Epson Home Cinema 8350 vs Panasonic PT-AE4000U

The Home Cinema 8350 is an excellent value--so much so, in fact, that we put it head-to-head with the Panasonic PT-AE4000U, a $2,000 rockstar of a projector from the class of 2009. With a $700 price gap between the two, there are some obvious differences; what is most surprising, however, is how similar they are in picture quality.

Features. The AE4000 is in a class by itself when it comes to features, even compared to more expensive home theater projectors. The AE4000 has powered zoom and focus, a lens memory function for automatic resetting of the zoom lens for the display of Cinemascope movies, frame interpolation, split screen calibration, an on-board waveform monitor, a detail enhancement function that makes standard-definition movies look good, and several other features that make using the projector an easier, more intuitive experience. The Home Cinema 8350 does not have most of these things, nor do any other home theater projectors. As far as extra features are concerned, the AE4000 is unique in the industry.

Light output. In Cinema mode, the Home Cinema 8350 produces 556 lumens while the AE4000 produces 548, so the two are almost identical. In terms of maximum brightness, the Home Cinema 8350's Dynamic mode produces 1507 lumens, which is a bit brighter than the AE4000, and more importantly it does so with better color balance. Between the Cinema and Dynamic modes, both models have a middle option. On our test samples, we measured the AE4000's Normal mode at 792 lumens, and the Home Cinema 8350's Living Room mode at 951 lumens.

Contrast. While the brightness is more or less equivalent, the two pictures have a different character about them. Viewed side-by-side, the Home Cinema 8350 has more brilliant highlights, while the AE4000 has black levels reminiscent of inter-galactic space (read: very black). In terms of actual dynamic range they are very similar, though the AE4000 has a minuscule advantage. Lest we be accused of creating a tempest in a teacup, in the large majority of scenes the difference in black level is small enough that it would be hard to differentiate without putting the two projectors side by side. The AE4000's advantage in black level becomes more evident in very dark or black scenes such as rolling credits on a black background.

Color. Neither the AE4000 nor the Home Cinema 8350 is in need of serious color correction. After changing the Home Cinema 8350's color temperature slider to 7500K, the two projectors were nearly identical - though the AE4000 is a touch warmer, especially in skin tones.

Sharpness and clarity. The Home Cinema 8350 has a clear, razor-sharp picture with plenty of detail, so it should say something that the AE4000 seems a touch more detailed. This may be due to a number of factors, from the AE4000's slightly higher dynamic range (a higher contrast picture appears to have more sharpness and depth), the detail enhancement system, or an actual advantage in pure sharpness. Whatever the case, this difference is tiny, at best.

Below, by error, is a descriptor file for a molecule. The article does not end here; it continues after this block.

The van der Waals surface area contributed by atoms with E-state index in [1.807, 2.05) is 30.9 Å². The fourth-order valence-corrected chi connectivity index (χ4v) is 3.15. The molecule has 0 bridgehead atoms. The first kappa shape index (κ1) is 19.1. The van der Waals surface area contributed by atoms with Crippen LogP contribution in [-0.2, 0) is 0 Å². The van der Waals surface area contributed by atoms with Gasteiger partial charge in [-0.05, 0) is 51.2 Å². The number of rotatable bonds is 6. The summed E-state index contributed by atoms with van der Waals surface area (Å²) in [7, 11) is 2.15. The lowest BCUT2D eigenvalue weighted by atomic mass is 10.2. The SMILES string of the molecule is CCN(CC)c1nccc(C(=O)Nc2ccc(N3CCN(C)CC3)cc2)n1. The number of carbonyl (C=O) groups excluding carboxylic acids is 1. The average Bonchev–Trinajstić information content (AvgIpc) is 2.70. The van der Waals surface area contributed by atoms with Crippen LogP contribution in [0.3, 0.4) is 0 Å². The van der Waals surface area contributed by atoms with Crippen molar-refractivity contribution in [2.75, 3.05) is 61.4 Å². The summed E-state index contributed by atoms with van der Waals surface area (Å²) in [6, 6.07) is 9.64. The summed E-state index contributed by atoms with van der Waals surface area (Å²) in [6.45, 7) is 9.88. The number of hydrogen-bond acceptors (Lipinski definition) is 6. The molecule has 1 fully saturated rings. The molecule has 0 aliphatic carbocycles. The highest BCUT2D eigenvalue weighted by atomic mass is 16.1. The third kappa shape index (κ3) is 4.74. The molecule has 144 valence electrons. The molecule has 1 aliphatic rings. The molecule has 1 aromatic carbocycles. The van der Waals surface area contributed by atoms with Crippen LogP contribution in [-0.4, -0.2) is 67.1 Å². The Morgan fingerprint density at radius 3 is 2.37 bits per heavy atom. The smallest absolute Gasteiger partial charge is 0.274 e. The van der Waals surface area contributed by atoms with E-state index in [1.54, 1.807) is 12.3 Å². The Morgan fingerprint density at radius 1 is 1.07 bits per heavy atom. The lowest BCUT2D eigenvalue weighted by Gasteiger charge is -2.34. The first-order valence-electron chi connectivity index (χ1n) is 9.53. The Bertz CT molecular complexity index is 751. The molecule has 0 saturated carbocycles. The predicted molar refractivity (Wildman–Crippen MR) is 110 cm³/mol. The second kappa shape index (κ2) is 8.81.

Lamp Life and Cost. The 8350 has an estimated lamp life of up to 4000 hours when used in eco-mode, which reduces lumen output by 22%. The replacement lamp is $300 retail, but can be purchased on the internet for around $250. Panasonic estimates lamp life at up to 3000 hours in eco-mode, which reduces lumen output by 32%. The retail price of the replacement lamp is $400, but it can be found through Internet suppliers in the mid-$300s.

Warranty. The Epson 8350 has a standard two-year warranty on parts/labor, with no stipulations on hours of usage. The AE4000's warranty does have such a stipulation. The purchase price includes parts/labor for one year or 2000 hours of use, whichever comes first. By filing a claim form similar to a mail-in rebate, Panasonic will extend the warranty to two years or 2000 hours, whichever comes first. The 2000 hour limit is not typical in the industry, and is something to be aware of if you anticipate extensive daily usage. If you run your projector for 5.5 hours per day, 7 days per week, you will hit the 2000 hour limit in 12 months. In this case the extension secured by filing the claim form does you no good. On the other hand, if you don't watch your projector more than 2.7 hours a day, seven days a week, you will get the full two years of warranty.

Conclusion

The Epson Home Cinema 8350 is a wonderful new home theater projector that brings big-money performance home for less than $1300. Its bright image has dynamic range to spare and color that will make you swear you're looking out a window. Even head to head against the Panasonic AE4000 it manages to hold its own--no small accomplishment considering the AE4000 was one of the best projector values of 2009. But the $700 price advantage in the Home Cinema 8350's favor makes it all the more impressive. At this year's CEDIA convention, the expensive 1080p 3D projectors attracted a lot of attention, so the Home Cinema 8350 was lost in the shuffle somewhat. It isn't 3D and it doesn't have some of the bells and whistles of pricier models. But it delivers a superb, high-quality home theater picture at a price that's tough to beat. The Home Cinema 8350 is one of the finest values in projectors we've ever seen, and we are enthused to give it our Editor's Choice Award.

For more detailed specifications and connections, check out our Epson PowerLite Home Cinema 8350 projector page.